Dearest Blog: Yesterday it was off to Marquee Cinemas for Doctor Strange and Hacksaw Ridge, two movies that I anticipated about as much as a fork in the eye. (Any 80s metal fans guess what I'm listening to as I write?) Fortunately, one of them had the decency to be better than expected.
Spoiler level here will be mild, nothing you wouldn't know from the trailers.
First on the agenda: Marvel's latest cinema smash, Doctor Strange. Following a car accident that cost him his career, an arrogant doctor is awakened to a whole new world. Ladies and gents, if I had to describe Doctor Strange in one word, that word would be "trippy."
Of course I'm gonna use a lot more words than that, but...yeah...trippy. I saw it in 2D, but I'll go on record as recommending the 3D unreservedly; I'm entirely convinced it's worth-the-upcharge spectacular. Inception-Meets-Pink-Floyd-Laser-Show special effects are Doctor Strange's primary virtue, but Marvel has hit it out of the park on casting again, as well.
Benedict Cumberbatch is mesmerising as Strange, and make no mistake, he HAS to be.
Strange is the Dr. House of comic books; he's abrasive and needs the right portrayal for fans to warm to him. In Cumberbatch, he's got it. Chiwetel Ejifor and Mads Mikkelsen lead a supporting cast that is almost uniformly terrific.
The movie could have done with more Rachel McAdams and less Tilda Swinton, but Benedict Wong nearly walks off with the whole thing anyway. Michael Giacchino's epic score provides perfect accompaniment to the huge set pieces and fantastic action.
The movie features the requisite Stan Lee cameo and a couple quick reminders that you're supposed to love it because it's from the people who gave you the Avengers. Guys...THE AVENGERS!!
Don't forget now! Marvel's trademark humor occasionally seems shoehorned into situations where it feels awkward, ill-fitting, and inappropriate, but it mostly hits the mark. Story-wise, Doctor Strange is a generic origins tale that dwells too long on certain bits, making it seem bloated even though it's not really that long. It's a movie with some great elements, but hardly a great movie. Doctor Strange clocks in at 115 minutes and is rated PG13 for "sci-fi violence and action throughout, and an intense crash sequence." Doctor Strange never fails to entertain, but, ultimately, it's nothing special.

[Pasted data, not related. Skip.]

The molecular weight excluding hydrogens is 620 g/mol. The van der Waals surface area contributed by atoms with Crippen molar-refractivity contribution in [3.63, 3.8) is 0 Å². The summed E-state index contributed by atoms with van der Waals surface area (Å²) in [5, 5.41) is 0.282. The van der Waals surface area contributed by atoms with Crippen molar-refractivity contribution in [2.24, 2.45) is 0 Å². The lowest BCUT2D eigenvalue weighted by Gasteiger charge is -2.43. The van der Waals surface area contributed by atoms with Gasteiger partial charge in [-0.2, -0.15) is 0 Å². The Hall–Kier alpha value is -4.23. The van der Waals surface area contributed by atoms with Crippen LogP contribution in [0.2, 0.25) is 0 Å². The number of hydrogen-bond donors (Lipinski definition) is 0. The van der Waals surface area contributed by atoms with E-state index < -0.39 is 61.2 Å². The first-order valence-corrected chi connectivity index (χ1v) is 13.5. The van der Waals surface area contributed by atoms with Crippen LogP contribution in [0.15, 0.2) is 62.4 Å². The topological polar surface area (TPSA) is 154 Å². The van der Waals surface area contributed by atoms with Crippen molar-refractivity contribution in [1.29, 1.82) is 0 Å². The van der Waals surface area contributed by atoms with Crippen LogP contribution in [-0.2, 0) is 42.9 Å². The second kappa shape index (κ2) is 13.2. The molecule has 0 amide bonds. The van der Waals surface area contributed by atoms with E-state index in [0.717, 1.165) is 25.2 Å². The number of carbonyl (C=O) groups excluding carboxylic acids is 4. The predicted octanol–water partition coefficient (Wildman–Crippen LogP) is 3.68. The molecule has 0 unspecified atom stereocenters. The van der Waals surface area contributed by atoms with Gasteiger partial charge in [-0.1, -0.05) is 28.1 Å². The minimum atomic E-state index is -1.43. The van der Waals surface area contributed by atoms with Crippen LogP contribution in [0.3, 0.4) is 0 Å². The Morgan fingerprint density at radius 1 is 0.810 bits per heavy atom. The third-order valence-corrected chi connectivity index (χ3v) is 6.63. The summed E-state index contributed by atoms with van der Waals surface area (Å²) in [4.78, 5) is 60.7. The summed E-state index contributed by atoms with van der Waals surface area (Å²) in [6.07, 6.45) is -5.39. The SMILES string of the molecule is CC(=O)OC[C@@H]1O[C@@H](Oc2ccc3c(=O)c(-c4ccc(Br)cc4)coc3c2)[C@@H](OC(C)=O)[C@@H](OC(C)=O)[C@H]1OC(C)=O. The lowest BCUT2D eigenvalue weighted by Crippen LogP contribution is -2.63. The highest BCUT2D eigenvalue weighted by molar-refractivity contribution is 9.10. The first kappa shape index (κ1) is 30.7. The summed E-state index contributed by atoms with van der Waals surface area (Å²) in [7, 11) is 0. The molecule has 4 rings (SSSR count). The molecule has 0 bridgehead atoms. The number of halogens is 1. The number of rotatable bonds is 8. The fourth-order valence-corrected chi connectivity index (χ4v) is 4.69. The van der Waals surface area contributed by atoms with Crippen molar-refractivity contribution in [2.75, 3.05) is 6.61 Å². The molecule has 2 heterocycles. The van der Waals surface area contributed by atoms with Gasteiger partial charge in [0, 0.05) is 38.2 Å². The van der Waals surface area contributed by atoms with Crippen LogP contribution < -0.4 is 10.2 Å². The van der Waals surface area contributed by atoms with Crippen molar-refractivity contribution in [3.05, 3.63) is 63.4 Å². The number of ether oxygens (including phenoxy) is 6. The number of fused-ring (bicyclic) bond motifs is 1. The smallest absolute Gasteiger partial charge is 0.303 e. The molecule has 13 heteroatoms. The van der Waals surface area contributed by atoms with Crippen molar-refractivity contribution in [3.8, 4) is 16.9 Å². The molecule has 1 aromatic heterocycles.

And if that's not Marvel's corporate slogan...well...it should be.
Of a possible nine Weasleys, Doctor Strange gets seven.
Fangirl points: Benjamin Bratt! Michael Stuhlbarg!
Next up: Hacksaw Ridge. A young man whose faith keeps him from carrying a weapon hopes to serve as a combat medic in World War II. (A.K.A. "War is Hell. Literally.")
Hacksaw Ridge is an inspiring tale that, in someone else's hands, might have made a great movie. In director Mel Gibson's hands, it's two hours of being clubbed over the head with an agenda. Andrew Garfield heads a magnificent cast with zero weak links.
I'd hoped this might be Garfield's step up to a long-deserved Oscar nod, and I'm not sure it's that, but he is brilliant nonetheless. Hugo Weaving is heartbreaking in a scene-stealing turn that'll have you digging for the Kleenex, and Luke Bracey, Sam Worthington, and Vince Vaughn (you heard me) flesh out a memorable supporting cast with excellent chemistry. Sound mixing and editing are spectacular as well. That's the good news.
The bad news is, Hacksaw Ridge has little else going for it. An excessive runtime exacerbates the feeling that it never gets anywhere. The terrible physical toll of war is detailed in such up-close, prolonged excess that it strays into Tropic Thunder territory. War = Bad. We've got it. No need to spend half the film focused on men you can't tell from lunchmeat.
The faith angle gets full marks for its earnestness, but, again, is so unsubtle as to be comical. If I'd rolled my eyes any harder, I'd be writing this out the back of my head. Ultimately, you can't help feeling such an extraordinary story deserved better. Hacksaw Ridge runs 131 minutes and is rated R for "intense, prolonged, realistically-graphic sequences of war violence, including grisly, bloody images."
Hacksaw Ridge is an inexcusably pedestrian telling of an amazing tale.
Of a possible nine Weasleys, Hacksaw Ridge gets four.
Until next time...